Spirulina has a very high concentration of calcium, magnesium and phosphorus.

Calcium and magnesium are involved in more than 300 enzymatic reactions in energy metabolism. These minerals are also important in the mechanisms associated with nerve transmission, muscle contraction and recovery, cramp prevention, stress control, and protein synthesis.

The sports population that tends to be sensitive to hypomagnesaemia (magnesium deficiency), especially long-distance athletes (ultra-trail, running, triathlon etc.) and those invested in weight-class sports.

As for calcium, sufficient contributions are recommended for athletes to optimize muscle metabolism and prevent muscle cramps.

Regarding phosphorus, the European Food Safety Authority (EFSA) has recently confirmed that the metabolism of fats and sugars, as well as the formation of ATP (a molecule that provides the energy needed by cells), require the presence of phosphorus.

Beyond the treatment of deficiencies, phosphorus is often proposed in the improvement of sports performance since a majority of studies have shown that the intake of phosphorus improves sports performance, especially in endurance sports such as a marathon, triathlon or cycling. Some studies have shown that phosphorus intake for several days could prevent cramps and increase endurance.

Fight against oxidative stress and strengthen the body’s ability to recover after exercise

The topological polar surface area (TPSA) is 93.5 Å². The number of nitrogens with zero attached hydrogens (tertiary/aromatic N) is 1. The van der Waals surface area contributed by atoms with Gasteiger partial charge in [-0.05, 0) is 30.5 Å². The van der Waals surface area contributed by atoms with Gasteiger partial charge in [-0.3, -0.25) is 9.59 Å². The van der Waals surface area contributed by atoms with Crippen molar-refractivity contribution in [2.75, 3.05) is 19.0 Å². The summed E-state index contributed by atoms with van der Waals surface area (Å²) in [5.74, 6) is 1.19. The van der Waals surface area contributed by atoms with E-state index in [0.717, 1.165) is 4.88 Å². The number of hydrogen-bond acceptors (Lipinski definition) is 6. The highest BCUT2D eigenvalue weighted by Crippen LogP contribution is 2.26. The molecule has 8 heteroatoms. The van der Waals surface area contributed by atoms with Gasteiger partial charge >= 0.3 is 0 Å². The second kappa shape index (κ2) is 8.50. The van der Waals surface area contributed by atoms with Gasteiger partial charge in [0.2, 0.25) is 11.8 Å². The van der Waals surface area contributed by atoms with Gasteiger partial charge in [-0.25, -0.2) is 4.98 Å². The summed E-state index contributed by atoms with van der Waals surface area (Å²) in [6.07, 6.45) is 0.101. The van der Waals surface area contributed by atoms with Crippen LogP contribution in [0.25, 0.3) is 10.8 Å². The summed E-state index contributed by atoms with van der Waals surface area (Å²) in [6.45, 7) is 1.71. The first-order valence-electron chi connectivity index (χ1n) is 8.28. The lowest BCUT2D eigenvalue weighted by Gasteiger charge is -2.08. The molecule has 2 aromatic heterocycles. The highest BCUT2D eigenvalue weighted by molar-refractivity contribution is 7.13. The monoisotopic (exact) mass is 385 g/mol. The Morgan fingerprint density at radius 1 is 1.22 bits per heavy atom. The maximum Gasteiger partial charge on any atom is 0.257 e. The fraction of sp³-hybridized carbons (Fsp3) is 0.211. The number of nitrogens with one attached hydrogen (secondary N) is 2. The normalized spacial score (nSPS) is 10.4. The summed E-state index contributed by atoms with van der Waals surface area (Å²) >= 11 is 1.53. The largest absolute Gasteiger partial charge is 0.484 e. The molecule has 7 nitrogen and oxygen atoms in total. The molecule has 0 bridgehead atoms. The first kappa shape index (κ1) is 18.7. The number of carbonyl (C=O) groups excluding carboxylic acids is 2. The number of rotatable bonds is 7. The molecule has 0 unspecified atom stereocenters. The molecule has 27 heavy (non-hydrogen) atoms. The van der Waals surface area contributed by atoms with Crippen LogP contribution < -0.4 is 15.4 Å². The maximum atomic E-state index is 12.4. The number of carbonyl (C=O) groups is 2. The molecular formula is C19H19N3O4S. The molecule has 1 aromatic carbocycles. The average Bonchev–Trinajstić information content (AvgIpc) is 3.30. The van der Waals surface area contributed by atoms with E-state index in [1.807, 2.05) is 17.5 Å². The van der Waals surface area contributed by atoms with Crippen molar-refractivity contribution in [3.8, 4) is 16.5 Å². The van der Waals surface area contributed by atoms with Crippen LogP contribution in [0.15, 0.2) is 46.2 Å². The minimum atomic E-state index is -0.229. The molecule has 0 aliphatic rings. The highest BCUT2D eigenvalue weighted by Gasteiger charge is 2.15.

Oxidative stress can be defined as exposure of our body to the aggression of toxic molecules, free radicals. These come from the oxygen we breathe, a molecule essential to life but responsible in parallel to the destruction of our cells by denaturing our proteins, our lipids, our sugars and even our DNA.

There is oxidative stress when our body does not have access to enough anti-oxidants or when the endogenous production of free radicals is too important (linked to too much oxygen consumption because of the efforts made).

Athletes able to maintain an optimal level of anti-oxidants (by means of Spirulina supplementation for example) show a better recovery and are part of a process of health and prevention all the more beneficial that they push back their physical limits.

Promote the metabolism of carbohydrates, fats and proteins

Vitamins of group B (strongly present in our fresh spirulina) play several roles in the body and are particularly interesting for the athlete because they participate in the metabolism of carbohydrates, lipids and proteins, thus providing cells with energy that it is necessary for them.

It has also been shown that vitamin B1 regulates the heart system and ensures its normal functioning. As for the muscular level, this vitamin possesses an analgesic and anti-inflammatory action relieving muscular pains.

In addition, studies have confirmed that vitamin B complex allows the assimilation of iron necessary for the formation of red blood cells and that it contributes to the maintenance of their quality.